Back to Course

The Nurturing Parent

0% Complete
0/0 Steps
  1. Introduction
  2. Getting Started & Assessment
    Description and Orientation
  3. Change, Growth and Letting Go
  4. My Life Script
  5. Nurturing Parenting
    Nurturing as a Lifestyle
  6. Nurturing Skills Rating Scale
  7. Cultural Parenting Traditions
    My Cultural Portrait
  8. Developing Spirituality in Parenting
    Ways to Increase Spirituality
  9. Making Good Choices
    Smoking and My Child's Health
  10. Families & Alcohol Use
  11. Families and Alcohol Use Questionnaire
  12. 12 Steps to Keeping Children Drug Free
  13. Self-Awareness Quiz
  14. Love, Sex, STDs and AIDS
  15. Dating, Love and Rejection
  16. Touch, Personal Space, and Date Rape
  17. Possessive and Violent Relationships
  18. Growth and Development of Children
    Children's Brain Development
  19. The Male and Female Brain
  20. Ages & Stages: Appropriate Expectations
  21. Ages & Stages: Infant Development
  22. Ages & Stages: Toddler Development
  23. Ages & Stages: Preschooler Development
  24. Ages & Stages: Skills Strips
  25. Feeding Young Children Nutritious Foods
  26. Toilet Training
  27. Keeping My Children Safe
  28. The Importance of Touch
    The Importance of Parent/Child Touch
  29. Infant & Child Massage (Refer to the Nurturing Book for Babies and Children)
  30. Developing Empathy
    Developing Empathy
  31. Getting My Needs Met
  32. Myths and Facts About Spoiling Your Children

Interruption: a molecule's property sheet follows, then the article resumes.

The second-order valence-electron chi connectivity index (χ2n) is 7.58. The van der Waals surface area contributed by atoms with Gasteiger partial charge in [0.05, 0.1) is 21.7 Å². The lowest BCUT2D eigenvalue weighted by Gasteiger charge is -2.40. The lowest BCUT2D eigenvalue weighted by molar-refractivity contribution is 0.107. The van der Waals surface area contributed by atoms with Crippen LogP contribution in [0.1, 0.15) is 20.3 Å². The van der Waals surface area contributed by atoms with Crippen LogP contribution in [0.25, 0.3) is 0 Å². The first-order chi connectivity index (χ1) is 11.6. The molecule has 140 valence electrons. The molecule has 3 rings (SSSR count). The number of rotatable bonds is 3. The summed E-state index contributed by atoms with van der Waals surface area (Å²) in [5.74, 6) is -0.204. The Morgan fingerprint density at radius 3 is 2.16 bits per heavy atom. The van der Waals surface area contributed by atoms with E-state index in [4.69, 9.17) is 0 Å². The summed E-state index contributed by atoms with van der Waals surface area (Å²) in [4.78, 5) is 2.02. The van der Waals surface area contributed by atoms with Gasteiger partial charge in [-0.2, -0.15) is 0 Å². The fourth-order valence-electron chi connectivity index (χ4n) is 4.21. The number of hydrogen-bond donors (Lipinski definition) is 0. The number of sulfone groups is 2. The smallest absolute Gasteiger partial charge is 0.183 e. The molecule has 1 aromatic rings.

33. Recognizing and Understanding Feelings
    Helping Children Learn How to Handle Their Feelings
  34. "Feelings" Exercise
  35. Criticism, Confrontation and Rules for "Fair Fighting"
  36. Problem Solving, Decision Making, Negotiation and Compromise
  37. Managing and Communicating Feelings
    Understanding and Handling Stress
  38. Understanding and Expressing Anger
  39. Understanding Discipline
    Improving Self-Worth
  40. Measuring My Self-Worth
  41. Children's Self-Worth
  42. Ten Ways to Improve Children's Self-Worth
  43. Developing Personal Power in Children and Adults
  44. Helping Children Manage Their Behavior
  45. Understanding Discipline
  46. Developing Family Morals and Values
  47. Developing Family Rules
  48. Child Proofing Your Home
  49. Home Safety Checklist
  50. Safety Reminders by Age
  51. Rewards and Punishments
    Using Rewards to Guide and Teach Children
  52. Using Punishments to Guide and Teach Children
  53. Praising Children and Their Behavior
  54. Time Out
  55. Punishing Children's Inappropriate Behavior
    Why Parents Spank Their Children
  56. Verbal and Physical Redirection
  57. Ignoring Inappropriate Behavior
  58. Developing Nurturing Parenting Routines
    Establishing Nurturing Parenting Routines
  59. Nurturing Diapering and Dressing Routine
  60. Nurturing Feeding Time Routine
  61. Nurturing Bath Time Routine
  62. Nurturing Bed Time Routine
  63. Prenatal Parenting
    Changes in Me and You
  64. Body Image
  65. Keeping Our Bodies and Babies Healthy
  66. Health and Nutrition
  67. Fetal Development
  68. Foster and Adoptive Parents
    Foster & Adoptive Children: Attachment, Separation, and Loss
  69. Expectations on foster and Adopted Children
  70. Worksheet for Adoptive Parents
  71. Worksheet for Foster Parents
    Parenting Resources
Lesson 18 of 72
In Progress

Children’s Brain Development

Hope4Families October 12, 2022